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MShore Law
MShore Law, Attorney
Category: Business Law
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Experience:  Drafted Negotiated and/or Reviewed Thousands of Commercial Agreements
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I want to raffel a vehicle via the internet. I will donate

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I want to raffel a vehicle via the internet. I will donate the proceeds. Will I encounter complications doing this in California or would another state, such as Nevada, be easier to work with? I have minimum and maximum parameters on the number of tickets to be sold so the odds are finite.
Thank you for the post, I am happy to assist you by answering your questions. Will you donate all of the proceeds to a charity or only a portion?
Customer: replied 3 years ago.

Sorry, we were out of town longer than expected.


In response to your question: We will donate all money with exception of direct expenses related to vehicle i.e. we had to pay it off to get title. It needed to be serviced, including a new battery, and costs to register and insure also added to the bill. We may have some costs to raffle, such as establishing a website, postal address, etc.


Beyond that yes, all proceeds will be donated.

Thank you David, did you already pay off the vehicle and are seeking reimbursement from the raffle? Essentially, what I am asking is whether the raffle is a means of repairing the vehicle then disposing of the vehicle to avail to you a tax deduction on the value of the vehicle in its improved/repaired condition?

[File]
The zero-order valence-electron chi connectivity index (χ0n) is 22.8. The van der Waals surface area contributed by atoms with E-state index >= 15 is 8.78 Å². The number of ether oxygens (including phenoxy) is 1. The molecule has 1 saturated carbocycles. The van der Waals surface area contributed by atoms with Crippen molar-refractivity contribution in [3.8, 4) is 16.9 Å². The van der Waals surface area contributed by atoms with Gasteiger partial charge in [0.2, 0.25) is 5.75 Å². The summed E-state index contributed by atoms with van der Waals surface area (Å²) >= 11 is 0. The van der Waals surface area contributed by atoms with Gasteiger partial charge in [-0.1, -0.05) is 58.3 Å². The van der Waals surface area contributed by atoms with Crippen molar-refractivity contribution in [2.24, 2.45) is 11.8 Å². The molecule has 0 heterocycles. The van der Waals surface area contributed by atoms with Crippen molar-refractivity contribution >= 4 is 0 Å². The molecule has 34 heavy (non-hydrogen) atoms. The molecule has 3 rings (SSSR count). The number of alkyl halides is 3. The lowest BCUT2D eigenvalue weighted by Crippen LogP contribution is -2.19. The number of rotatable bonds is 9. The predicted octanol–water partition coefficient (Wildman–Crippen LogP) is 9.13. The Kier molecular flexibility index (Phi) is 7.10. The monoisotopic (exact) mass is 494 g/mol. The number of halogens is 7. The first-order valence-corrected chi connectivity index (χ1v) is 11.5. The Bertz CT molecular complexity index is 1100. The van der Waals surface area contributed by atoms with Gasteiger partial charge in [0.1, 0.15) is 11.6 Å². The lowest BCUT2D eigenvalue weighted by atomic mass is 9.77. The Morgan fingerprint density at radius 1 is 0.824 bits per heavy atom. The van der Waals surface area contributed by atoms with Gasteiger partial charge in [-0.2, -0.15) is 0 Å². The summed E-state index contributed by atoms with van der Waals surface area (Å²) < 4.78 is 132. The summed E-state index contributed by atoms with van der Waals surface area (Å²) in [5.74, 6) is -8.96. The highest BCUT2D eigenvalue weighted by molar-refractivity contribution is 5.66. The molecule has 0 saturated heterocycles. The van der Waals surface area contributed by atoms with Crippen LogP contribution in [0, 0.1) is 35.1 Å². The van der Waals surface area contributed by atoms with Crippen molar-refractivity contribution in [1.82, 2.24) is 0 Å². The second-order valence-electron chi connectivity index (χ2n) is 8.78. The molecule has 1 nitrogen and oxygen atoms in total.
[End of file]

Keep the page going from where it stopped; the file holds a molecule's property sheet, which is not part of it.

Customer: replied 3 years ago.

Actually I paid the vehicle off several years ago. It was in danger of repossession. It was also impounded. Any costs incurred were simply to make the vehicle street worthy after several years in storage.


Hmmm! Maybe more complicated than I first thought. The names on the vehicle belong to my wife and my son, who is an adult. When I say "I" that's me orchestrating the situation. My wife will actually be signing off on the title. Our son does not need the vehicle any longer, but he does need the value which a raffle could bring. After the expensed I previously described my wife will be donating all the proceeds to a charitable trust.


 


I don't know if that makes things better or worse. I hope it answers your question.

Thank you David, your son would not be entitled tor reimbursement for the sums paid to pay off the vehicle, his only reimbursement would be with respect to the fees incurred for the auction. Also, in order to auction the vehicle the legal owners (your wife and son) must consent. From your description, your son desires to sell the vehicle via an auction and retain a portion of the proceeds. In CA, raffling off personal property in the manner you contemplate is a prohibited practice (as it amounts to holding a lottery). CA requires that 90% of the receipts go to the charity. For your reference, this is a CA attorney general article on the subject summarizing the applicable law: http://oag.ca.gov/charities/raffles I want to make sure your questions are answered, if this does not answer your question or if you have any follow up questions, please let me know. If this does answer your question, please positively rate my answers.
Customer: replied 3 years ago.

You answered part of my question and I will research the CA attorney general's article for more information.


Just for reference, my son did not pay off anything. However, my wife and I did. I would assume that as both their names are XXXXX XXXXX title neither is entitled to recover the sums required to pay off the contract. Ergo, as CA is a community property state, I am not entitled to the sums either?


Part two of the original question. Would it be more or less difficult to do this in Nevada? Do the rules and/or laws in Nevada regarding rafflle differ from California?